4. LINK rot afflicts the connective tissue of the internet. If sites rejig their content carelessly, useful web addresses (technically known as URLs) may bring up only an error message. A technical glitch on October 8th at Twitter brought an ominous outbreak of link rot, when the microblogging site’s link shortener suffered a 40-minute outage.

    Shortening services turn long web addresses into handy short ones: a tweet featuring this article’s cumbersome address,, would instead show That is particularly handy for those constrained by Twitter’s 140-character message limit. But short links are useful anywhere on the internet where concision is valued.

    Convenience has its cost. Twitter’s glitch highlights a serious weakness, notes Mikko Hypponen, an internet-security expert. Manufactured short links are particularly prone to link rot. They contain no clue about the ultimate destination. If the providers vanish, so do all the vital signposts they have created and stored. When that happens, the user has little or no recourse.

  5. Broken Link Checker

    This plugin will check your posts, comments and other content for broken links and missing images, and notify you if any are found.

    This plugin will monitor your blog looking for broken links and let you know if any are found.


    Monitors links in your posts, pages, comments, the blogroll, and custom fields (optional).
    Detects links that don’t work, missing images and redirects.
    Notifies you either via the Dashboard or by email.
    Makes broken links display differently in posts (optional).
    Prevents search engines from following broken links (optional).
    You can search and filter links by URL, anchor text and so on.
    Links can be edited directly from the plugin’s page, without manually updating each post.
    Highly configurable.

    Basic Usage

    Once installed, the plugin will begin parsing your posts, bookmarks (AKA blogroll) and other content and looking for links. Depending on the size of your site this can take from a few minutes up to an hour or more. When parsing is complete, the plugin will start checking each link to see if it works. Again, how long this takes depends on how big your site is and how many links there are. You can monitor the progress and tweak various link checking options in Settings -> Link Checker.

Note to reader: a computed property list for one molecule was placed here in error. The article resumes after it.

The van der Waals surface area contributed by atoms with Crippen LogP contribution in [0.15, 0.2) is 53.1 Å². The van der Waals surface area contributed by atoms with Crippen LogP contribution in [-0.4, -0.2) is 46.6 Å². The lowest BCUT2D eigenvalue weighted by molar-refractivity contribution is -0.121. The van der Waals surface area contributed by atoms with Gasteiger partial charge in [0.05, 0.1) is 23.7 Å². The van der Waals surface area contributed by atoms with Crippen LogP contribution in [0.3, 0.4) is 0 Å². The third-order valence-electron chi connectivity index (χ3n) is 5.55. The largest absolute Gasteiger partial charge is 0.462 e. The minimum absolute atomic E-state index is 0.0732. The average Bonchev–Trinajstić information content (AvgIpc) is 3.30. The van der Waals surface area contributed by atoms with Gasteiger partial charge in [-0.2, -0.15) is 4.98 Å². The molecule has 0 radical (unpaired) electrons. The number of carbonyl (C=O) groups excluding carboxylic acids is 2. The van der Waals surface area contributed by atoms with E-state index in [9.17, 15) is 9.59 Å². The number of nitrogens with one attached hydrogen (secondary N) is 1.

The broken links, if any are found, will show up in a new tab of the WP admin panel – Tools -> Broken Links. A notification will also appear in the “Broken Link Checker” widget on the Dashboard. To save display space, you can keep the widget closed and configure it to expand automatically when problematic links are detected. E-mail notifications need to be enabled separately (in Settings -> Link Checker).

    The “Broken Links” tab will by default display a list of broken links that have been detected so far. However, you can use the links on that page to view redirects or see a listing of all links – working or not – instead. You can also create new link filters by performing a search and clicking the “Create Custom Filter” button. For example, this can be used to create a filter that only shows comment links.

    There are several actions associated with each link. They show up when you move your mouse over to one of the links listed the aforementioned tab –

    “Edit URL” lets you change the URL of that link. If the link is present in more than one place (e.g. both in a post and in the blogroll), all occurrences of that URL will be changed.
    “Unlink” removes the link but leaves the link text intact.
    “Not broken” lets you manually mark a “broken” link as working. This is useful if you know it was incorrectly detected as broken due to a network glitch or a bug. The marked link will still be checked periodically, but the plugin won’t consider it broken unless it gets a new result.
    “Dismiss” hides the link from the “Broken Links” and “Redirects” views. It will still be checked as normal and get the normal link styles (e.g. a strike-through effect for broken links), but won’t be reported again unless its status changes. Useful if you want to acknowledge a link as broken/redirected and just leave as it is.

    You can also click on the contents of the “Status” or “Link Text” columns to get more info about the status of each link.